"I’m going to make Congress take a more difficult — but undoubtedly permissible — route to achieve its goals," does not have a great ring as constitutional doctrine.
What was actually going on was that the Chief Justice and the joint dissenters are frightened to let conservative state officials face the consequences of their decisions.
Chief Justice Roberts wrote that the threatened loss of funding if a state declined to expand Medicaid was "economic dragooning that leaves the States with no real option but to acquiesce."
The joint dissenters call forth a parade of horribles including the possibility that a state that turned down the Medicaid expansion would see its citizens paying "huge tax sums to the federal fisc for the sole benefit of expanding Medicaid in other States." They also sought to guard against the possibility that federal officials, by forcing an unpopular program on state officials, would shift blame for the unpopular action to the state officials.
In truth, even if an anti-coercion rule should exist, none of the foregoing represents coercion or the risk of blurring responsibility.
A state really could “just say no” to Medicaid expansion and thereby risk the loss of all Medicaid funds, however cruel, mean-spirited, and counter-productive such a decision would be. The Chief Justice admitted that "just say no" is the usual recourse states should be expected to take (again revealingly, he characterized this responsibility as a function of states being "separate and independent sovereigns").
Such a decision in the particular case would have had serious consequences, of course. If state officials wanted to eliminate current Medicaid-type assistance in the aftermath of a full federal funds cut off, many voters might object. If those state officials wanted to continue such assistance, they would have to raise taxes, a course many other voters might resent. Voters might also, as Justice Scalia suggested, wonder why it was that their federal taxes were funding an expanded Medicaid program in other states.
But having state officials take responsibility for the choices they make between and among alternatives is the essence of political accountability, just as is the case for federal officials.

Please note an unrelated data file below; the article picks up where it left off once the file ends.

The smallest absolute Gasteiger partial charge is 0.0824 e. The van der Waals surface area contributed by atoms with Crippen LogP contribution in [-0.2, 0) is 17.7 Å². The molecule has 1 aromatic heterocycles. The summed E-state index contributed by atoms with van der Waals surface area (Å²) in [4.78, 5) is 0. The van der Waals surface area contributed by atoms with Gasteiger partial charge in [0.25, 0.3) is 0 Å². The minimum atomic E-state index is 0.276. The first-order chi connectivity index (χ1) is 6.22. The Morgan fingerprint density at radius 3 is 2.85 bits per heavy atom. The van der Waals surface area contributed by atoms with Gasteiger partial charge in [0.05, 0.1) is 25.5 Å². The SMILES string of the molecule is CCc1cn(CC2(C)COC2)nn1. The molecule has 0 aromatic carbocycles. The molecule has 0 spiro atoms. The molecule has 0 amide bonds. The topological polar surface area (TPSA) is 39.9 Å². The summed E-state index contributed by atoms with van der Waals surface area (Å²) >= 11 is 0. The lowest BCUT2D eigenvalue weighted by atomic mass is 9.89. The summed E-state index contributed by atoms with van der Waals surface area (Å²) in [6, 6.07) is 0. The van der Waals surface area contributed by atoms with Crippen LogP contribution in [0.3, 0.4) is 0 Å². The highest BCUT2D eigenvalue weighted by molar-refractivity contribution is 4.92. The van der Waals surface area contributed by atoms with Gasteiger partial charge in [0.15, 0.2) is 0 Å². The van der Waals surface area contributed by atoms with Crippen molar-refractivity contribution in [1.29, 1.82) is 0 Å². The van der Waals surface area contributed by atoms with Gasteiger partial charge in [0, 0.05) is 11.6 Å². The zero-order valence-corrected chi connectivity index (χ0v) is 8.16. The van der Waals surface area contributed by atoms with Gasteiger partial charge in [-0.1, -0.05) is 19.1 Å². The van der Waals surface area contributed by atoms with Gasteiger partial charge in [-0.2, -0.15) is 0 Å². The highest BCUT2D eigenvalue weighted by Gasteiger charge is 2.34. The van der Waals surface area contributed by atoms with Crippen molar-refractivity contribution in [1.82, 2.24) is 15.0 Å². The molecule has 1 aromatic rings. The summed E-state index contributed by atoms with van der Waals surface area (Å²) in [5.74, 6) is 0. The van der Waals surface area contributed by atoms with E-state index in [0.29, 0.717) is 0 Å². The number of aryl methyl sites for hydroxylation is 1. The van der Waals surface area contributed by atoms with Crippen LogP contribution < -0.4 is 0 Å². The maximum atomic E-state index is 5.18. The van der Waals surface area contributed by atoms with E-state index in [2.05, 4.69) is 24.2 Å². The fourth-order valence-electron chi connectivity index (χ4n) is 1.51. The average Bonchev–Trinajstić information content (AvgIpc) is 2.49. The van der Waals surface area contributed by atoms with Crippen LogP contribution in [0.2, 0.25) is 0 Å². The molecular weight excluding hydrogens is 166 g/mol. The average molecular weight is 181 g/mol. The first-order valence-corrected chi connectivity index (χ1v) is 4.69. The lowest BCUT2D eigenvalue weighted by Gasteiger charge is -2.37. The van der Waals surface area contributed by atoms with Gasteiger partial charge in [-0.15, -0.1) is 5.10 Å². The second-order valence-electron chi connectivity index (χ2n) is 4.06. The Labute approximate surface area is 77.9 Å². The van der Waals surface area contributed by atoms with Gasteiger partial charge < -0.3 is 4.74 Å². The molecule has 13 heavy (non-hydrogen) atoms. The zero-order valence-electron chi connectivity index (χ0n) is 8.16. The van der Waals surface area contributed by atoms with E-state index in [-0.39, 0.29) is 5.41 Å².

There is not an anti-ACA governor, state legislator, or media outlet who has not and will not make plain to every person within earshot that any and all costs associated with ACA provisions — including Medicaid expansion — are traceable to federal officials.
If the court had not interfered, state officials could have made decisions as they saw fit, and voters everywhere could, as usual, decide how to apportion credit and blame. Some — one would hope most — would reject the every-person-for-himself and every-state-for-itself view, along with the politicians who espouse such views. Whether they did or not, substitution of the court’s will for that of the people — either as expressed through the Congress (which did, after all, pass the ACA, practical obstacles notwithstanding) or directly through the ballot box — is the dictionary definition of the judicial activism that Chief Justice Roberts and most of his colleagues profess to abhor.
The more important the issue to Congress, the more restrictions
One particularly perverse impact of the ruling is to make it more difficult for Congress to enlist state cooperation through the use of the power to spend for the general welfare precisely when Congress determines an issue to be of great national importance.
The joint dissenters spilled much ink discussing what they described as the expectation that all states would go along with Medicaid expansion rather than risk the loss of all Medicaid funding. That, to them, was evidence of coercion.
But it would not be surprising that the problems that Congress determines to be the largest would be the problems to which Congress devotes the greatest resources.
In the judicial version of Alice in Wonderland put forward by a majority of justices, however, it is only where the stakes are relatively low that Congress will be able to "conscript" states — because states wouldn’t have any problem saying "no." Where Congress has identified issues as being of greatest national concern, on the other hand, and especially when Congress determines that a problem already identified as significant is even worse than originally realized and demands more resources, there the justices believe that the hands of Congress should be tied.
Another front in an ongoing war
Some people may take perverse comfort in imagining the ACA case to be just an anomaly, like Bush v. Gore, where the Court’s stated rationale was simply cover for the result it wanted to achieve (the Bush court didn’t really want anyone taking its equal protection analysis seriously: it explicitly said that its consideration was "limited to the present circumstances," or, to translate, "this case is just different").
But trying to exalt the states to a status of equal and independent sovereigns on par with the federal government has been a longstanding project of right-wing justices — despite the previously quoted Supremacy Clause of the Constitution.
In 1996, the Supreme Court tried to dress up a decision shielding states from lawsuits by personsw or entities injured by a violation of federal law by claiming that the 11th Amendment had always been seen as permitting only the federal government to sue states for federal law violations. But that decision — Seminole Tribe of Florida v. Florida— was, in fact, the very first time the Supreme Court — ignoring the fact that the shield was nowhere to be found in the actual language of the 11th Amendment — had so ruled.
Seminole Tribe involved the Indian Gaming Regulatory Act, but in short order, the Court was using Seminole Tribe as a weapon to limit the right of individual citizens from suing states for federally-prohibited age and disability discrimination.
Here, too, what may seem today as a ruling having to do with the "unique" circumstances of the ACA is likely to be deployed again and again, with deference and coercion the code words used to thwart the will of Congress as to a wide range of matters affecting the general welfare.